Allowing conflicts of interest. Conflicts of interest can provide a legal basis for expert challenge and a court-ordered disqualification of an expert witness. In the event materials were made available to an expert on the other side of an assignment before the current assignment, there is case law that prohibits an expert from testifying in the current case. Aside from circumstances that justify disqualification, a conflict of interest situation presents a viable area of cross-examination that may apply to the weight assigned to the testimony and may impinge on the expert's integrity.

Using fraudulent credentials. This involves the task of checking the details of an expert's curriculum vitae and personal résumé. Although experts are admonished to maintain a careful recitation of historic accomplishments, some tend to exaggerate their own credentials. By verifying the data contained in the resume before trial, it is possible to expose outright falsehoods. Falsehoods in the résumé/curriculum vitae can lead the fact-finder to the conclusion that there are falsehoods in the report as well.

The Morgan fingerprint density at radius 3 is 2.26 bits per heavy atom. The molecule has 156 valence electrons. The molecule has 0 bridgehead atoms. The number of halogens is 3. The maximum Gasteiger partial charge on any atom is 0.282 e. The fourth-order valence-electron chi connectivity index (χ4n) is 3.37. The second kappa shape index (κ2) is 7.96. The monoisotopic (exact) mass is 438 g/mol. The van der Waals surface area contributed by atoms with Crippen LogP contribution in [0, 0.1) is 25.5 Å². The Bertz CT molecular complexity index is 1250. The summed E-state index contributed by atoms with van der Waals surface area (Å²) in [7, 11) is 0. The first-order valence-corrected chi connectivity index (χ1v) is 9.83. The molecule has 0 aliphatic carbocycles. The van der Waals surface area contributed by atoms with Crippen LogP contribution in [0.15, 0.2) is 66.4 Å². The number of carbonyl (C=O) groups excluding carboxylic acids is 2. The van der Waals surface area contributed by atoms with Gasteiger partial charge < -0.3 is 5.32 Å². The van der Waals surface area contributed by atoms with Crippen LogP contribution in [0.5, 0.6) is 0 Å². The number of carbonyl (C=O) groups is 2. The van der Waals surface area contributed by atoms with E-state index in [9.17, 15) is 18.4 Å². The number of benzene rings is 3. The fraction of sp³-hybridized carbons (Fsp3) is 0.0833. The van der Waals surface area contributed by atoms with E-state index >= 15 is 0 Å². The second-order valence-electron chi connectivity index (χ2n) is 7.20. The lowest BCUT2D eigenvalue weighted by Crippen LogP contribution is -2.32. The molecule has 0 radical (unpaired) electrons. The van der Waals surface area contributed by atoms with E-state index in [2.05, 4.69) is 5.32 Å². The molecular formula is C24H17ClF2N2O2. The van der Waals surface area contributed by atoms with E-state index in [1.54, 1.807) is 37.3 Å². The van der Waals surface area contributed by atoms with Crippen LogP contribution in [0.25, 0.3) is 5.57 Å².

Overstating conclusions.  This can occur when an expert uses terms to indicate that the results are more probative or useful than are actually supported by the data (e.g., stating that a match occurred with microscopic hair comparison testing). Although the defendant may not be excluded as a potential source, this is far less meaningful than stating a match which jurors would take to mean it is the defendant's hair.

Giving confusing or misleading testimony.  This is similar to overstating, but it could also mean failing to explain technical processes so jurors can understand and put results in context.

See: "Asserting the Expert's Rights as a Witness"

"Ethical Violations and Examples of Abuses by Experts"

"Addressing and Countering Claims of 'Junk Science'"

"Ethical Conduct and Discovery"